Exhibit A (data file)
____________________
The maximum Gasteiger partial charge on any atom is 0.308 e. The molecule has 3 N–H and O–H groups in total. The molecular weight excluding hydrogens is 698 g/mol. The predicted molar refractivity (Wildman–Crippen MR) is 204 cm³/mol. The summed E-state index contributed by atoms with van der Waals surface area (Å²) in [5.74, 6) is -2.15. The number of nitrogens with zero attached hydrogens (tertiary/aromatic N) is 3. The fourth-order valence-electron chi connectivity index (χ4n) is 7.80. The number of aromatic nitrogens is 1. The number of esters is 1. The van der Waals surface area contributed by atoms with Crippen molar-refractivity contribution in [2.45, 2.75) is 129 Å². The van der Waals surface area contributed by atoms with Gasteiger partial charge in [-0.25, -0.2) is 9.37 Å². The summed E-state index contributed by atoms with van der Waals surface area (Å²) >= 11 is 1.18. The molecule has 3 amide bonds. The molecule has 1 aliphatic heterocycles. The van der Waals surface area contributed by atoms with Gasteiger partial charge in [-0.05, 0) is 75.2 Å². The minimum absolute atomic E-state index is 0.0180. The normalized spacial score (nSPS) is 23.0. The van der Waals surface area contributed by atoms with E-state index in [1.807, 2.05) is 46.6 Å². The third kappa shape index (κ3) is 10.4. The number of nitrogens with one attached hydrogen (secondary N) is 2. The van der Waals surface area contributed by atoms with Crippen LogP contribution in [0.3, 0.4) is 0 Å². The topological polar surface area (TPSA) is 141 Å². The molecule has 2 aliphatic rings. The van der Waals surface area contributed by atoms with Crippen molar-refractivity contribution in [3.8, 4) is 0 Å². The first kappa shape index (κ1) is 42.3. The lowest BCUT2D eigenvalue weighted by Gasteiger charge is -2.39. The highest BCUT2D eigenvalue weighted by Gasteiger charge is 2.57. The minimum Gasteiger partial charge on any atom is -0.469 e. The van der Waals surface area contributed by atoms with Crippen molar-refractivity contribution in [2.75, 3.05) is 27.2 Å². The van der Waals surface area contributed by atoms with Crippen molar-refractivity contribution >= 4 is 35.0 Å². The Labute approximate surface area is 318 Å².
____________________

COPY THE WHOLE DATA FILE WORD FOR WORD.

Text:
The maximum Gasteiger partial charge on any atom is 0.308 e. The molecule has 3 N–H and O–H groups in total. The molecular weight excluding hydrogens is 698 g/mol. The predicted molar refractivity (Wildman–Crippen MR) is 204 cm³/mol. The summed E-state index contributed by atoms with van der Waals surface area (Å²) in [5.74, 6) is -2.15. The number of nitrogens with zero attached hydrogens (tertiary/aromatic N) is 3. The fourth-order valence-electron chi connectivity index (χ4n) is 7.80. The number of aromatic nitrogens is 1. The number of esters is 1. The van der Waals surface area contributed by atoms with Crippen molar-refractivity contribution in [2.45, 2.75) is 129 Å². The van der Waals surface area contributed by atoms with Gasteiger partial charge in [-0.25, -0.2) is 9.37 Å². The summed E-state index contributed by atoms with van der Waals surface area (Å²) >= 11 is 1.18. The molecule has 3 amide bonds. The molecule has 1 aliphatic heterocycles. The van der Waals surface area contributed by atoms with Gasteiger partial charge in [-0.05, 0) is 75.2 Å². The minimum absolute atomic E-state index is 0.0180. The normalized spacial score (nSPS) is 23.0. The van der Waals surface area contributed by atoms with E-state index in [1.807, 2.05) is 46.6 Å². The third kappa shape index (κ3) is 10.4. The number of nitrogens with one attached hydrogen (secondary N) is 2. The van der Waals surface area contributed by atoms with Crippen LogP contribution in [0.3, 0.4) is 0 Å². The topological polar surface area (TPSA) is 141 Å². The molecule has 2 aliphatic rings. The van der Waals surface area contributed by atoms with Crippen molar-refractivity contribution in [3.8, 4) is 0 Å². The first kappa shape index (κ1) is 42.3. The lowest BCUT2D eigenvalue weighted by Gasteiger charge is -2.39. The highest BCUT2D eigenvalue weighted by Gasteiger charge is 2.57. The minimum Gasteiger partial charge on any atom is -0.469 e. The van der Waals surface area contributed by atoms with Crippen molar-refractivity contribution in [2.75, 3.05) is 27.2 Å². The van der Waals surface area contributed by atoms with Crippen molar-refractivity contribution >= 4 is 35.0 Å². The Labute approximate surface area is 318 Å².